On a slightly related note, I’d love to read your thoughts and research about exercising and illness–when to keep working out, when to stop, and (most importantly, I think) how and when to start again after you’ve been sick. I’ve learned the hard way to wait at least 2-3 extra days after I feel normal before jumping back to hard workouts or I’m likely to relapse.

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25 maria September 30, 2009

I would totally agree that emotions have some type of link to illness. I’ve noticed that unhappy people are sick and have more health concerns than those who are genuinely happy.

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26 Marika October 1, 2009

I absolutely believe in this idea! And that’s so interesting about laughter offering some pain relief. I know a good laugh can immediately lift my mood, but I don’t think I’ve ever personally experienced a reduction in pain from laughing.

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27 carly October 28, 2009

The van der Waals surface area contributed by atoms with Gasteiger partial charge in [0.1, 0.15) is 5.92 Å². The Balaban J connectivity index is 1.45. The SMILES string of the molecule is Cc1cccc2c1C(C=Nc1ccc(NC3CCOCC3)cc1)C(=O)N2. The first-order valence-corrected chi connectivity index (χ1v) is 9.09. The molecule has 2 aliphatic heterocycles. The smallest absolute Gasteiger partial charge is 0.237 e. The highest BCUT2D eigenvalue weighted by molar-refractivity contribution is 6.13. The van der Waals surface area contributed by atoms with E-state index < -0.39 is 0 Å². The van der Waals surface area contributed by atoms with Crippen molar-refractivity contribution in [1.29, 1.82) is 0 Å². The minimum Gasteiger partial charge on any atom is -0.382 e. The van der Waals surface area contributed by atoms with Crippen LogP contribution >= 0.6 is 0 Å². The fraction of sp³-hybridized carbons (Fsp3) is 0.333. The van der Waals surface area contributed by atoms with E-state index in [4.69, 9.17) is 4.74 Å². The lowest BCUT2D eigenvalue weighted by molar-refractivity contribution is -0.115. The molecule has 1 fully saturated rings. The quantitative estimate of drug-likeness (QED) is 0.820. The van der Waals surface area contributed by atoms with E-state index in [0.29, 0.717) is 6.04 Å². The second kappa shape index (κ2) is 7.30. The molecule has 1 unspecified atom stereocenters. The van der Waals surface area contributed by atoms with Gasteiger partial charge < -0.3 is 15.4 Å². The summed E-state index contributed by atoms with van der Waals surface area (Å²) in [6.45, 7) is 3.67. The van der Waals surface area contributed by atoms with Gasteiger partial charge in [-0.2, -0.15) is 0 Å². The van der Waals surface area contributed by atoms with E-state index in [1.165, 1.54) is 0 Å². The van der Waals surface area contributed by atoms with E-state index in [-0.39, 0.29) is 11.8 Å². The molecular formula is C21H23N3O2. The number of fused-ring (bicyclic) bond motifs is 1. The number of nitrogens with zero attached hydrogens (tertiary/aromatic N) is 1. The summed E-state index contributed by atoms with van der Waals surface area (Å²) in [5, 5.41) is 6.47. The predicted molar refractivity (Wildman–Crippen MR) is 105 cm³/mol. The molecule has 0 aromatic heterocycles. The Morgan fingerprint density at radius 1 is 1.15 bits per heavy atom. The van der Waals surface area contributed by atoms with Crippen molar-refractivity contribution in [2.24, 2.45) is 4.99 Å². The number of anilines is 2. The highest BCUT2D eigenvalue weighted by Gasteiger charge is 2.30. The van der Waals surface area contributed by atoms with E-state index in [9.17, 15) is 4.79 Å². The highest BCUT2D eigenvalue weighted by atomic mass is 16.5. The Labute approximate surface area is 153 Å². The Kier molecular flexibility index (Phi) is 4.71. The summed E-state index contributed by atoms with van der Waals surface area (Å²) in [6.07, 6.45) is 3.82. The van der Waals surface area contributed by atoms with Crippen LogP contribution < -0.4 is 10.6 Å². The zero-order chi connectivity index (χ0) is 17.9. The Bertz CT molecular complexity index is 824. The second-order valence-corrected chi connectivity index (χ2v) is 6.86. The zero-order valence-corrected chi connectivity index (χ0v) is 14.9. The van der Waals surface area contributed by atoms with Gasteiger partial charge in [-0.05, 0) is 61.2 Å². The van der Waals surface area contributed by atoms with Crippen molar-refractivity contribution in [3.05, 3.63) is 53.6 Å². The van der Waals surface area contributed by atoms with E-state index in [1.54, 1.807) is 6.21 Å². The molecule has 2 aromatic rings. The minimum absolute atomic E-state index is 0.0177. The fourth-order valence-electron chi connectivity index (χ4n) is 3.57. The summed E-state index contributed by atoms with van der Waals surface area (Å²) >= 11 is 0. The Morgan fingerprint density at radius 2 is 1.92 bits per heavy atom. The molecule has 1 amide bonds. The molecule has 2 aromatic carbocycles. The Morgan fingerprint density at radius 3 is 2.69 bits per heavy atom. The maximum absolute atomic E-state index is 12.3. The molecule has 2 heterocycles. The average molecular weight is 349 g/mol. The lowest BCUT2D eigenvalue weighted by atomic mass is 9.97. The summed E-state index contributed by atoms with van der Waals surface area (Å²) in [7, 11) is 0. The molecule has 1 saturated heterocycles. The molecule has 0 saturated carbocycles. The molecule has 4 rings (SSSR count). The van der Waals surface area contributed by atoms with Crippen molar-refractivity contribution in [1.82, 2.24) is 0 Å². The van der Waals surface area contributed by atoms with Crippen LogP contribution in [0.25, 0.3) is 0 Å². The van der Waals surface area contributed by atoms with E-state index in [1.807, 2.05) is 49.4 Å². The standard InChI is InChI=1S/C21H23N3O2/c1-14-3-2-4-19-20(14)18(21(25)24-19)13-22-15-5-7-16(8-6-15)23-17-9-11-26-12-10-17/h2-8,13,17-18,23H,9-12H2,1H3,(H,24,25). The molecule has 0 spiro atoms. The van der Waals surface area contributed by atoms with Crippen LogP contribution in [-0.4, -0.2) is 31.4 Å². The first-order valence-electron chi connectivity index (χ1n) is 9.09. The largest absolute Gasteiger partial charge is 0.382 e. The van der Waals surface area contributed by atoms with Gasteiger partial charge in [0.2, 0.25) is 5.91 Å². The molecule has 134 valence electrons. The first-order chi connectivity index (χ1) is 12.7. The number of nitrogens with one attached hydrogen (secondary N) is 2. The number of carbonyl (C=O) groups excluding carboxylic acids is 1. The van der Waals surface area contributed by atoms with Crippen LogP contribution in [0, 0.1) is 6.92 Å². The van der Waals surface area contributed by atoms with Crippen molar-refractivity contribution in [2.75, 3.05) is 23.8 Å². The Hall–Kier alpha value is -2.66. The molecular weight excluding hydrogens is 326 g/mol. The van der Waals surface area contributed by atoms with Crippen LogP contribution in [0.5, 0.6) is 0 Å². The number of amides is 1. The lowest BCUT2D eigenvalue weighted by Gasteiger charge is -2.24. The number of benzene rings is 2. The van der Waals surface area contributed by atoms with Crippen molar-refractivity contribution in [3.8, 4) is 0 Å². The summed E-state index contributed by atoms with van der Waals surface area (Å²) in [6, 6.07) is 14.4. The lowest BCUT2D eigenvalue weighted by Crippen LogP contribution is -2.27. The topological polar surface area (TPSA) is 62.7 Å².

what is oh illness??? my teachers borther in-law has it idk what it means im just in 5 grade and im 11 gosh what dose it mean ? plz write back

ps. PLZ TELL ME !!!!!!!!!!:0

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28 Kate September 9, 2010

Hi Angela, so I decided I was going to read through ALL your entries! (crazy, I know) But this one kind of hit home for me with a situation in my life and I thought you would love to hear it. My cousin Haley has Stage (?) cancer. Haley is 20 years old, just like me, and has had a mental disability her whole life. 3 years ago she was diagnosed with cancer. After a year of fighting tumors and chemo she was cancer free for two years! And now its back. She’s had one lung taken out plus numerous trips to the hospital this year. Heres the kicker: She’s FINE. Yes, she has cancer. But I’m tellin ya, she bounces back from everything (chemo, LUNG-sectomy!) FAST, like faster than anything I could’ve imagined. I was never more surprised when I heard she was TALKING after only a day of having her lung taken out. She went HOME after a whole week. Yes she has cancer, but she has the same energy she’s always had. And I’ve figured out why. With her mental disability, she knows nothing of what cancer can do. She doesn’t know about death or sadness, even at 20. Her whole life she knows nothing but happiness and, to be honest, she gets WHATEVER she wants ( her mom kind of babies her, especially since shes been sick) but thats my point. She gets whatever she wants, shes beyond happy. She’s healthy! I don’t think shes going anywhere anytime soon, shes just too healthy! Just a little story to go along with your post..it always reminds me “mind over matter”!!!! :) p.s have you ever looked into “The Secret” theory? it’s all about mind over matter, seeing is believing kind of stuff. look it up! ;)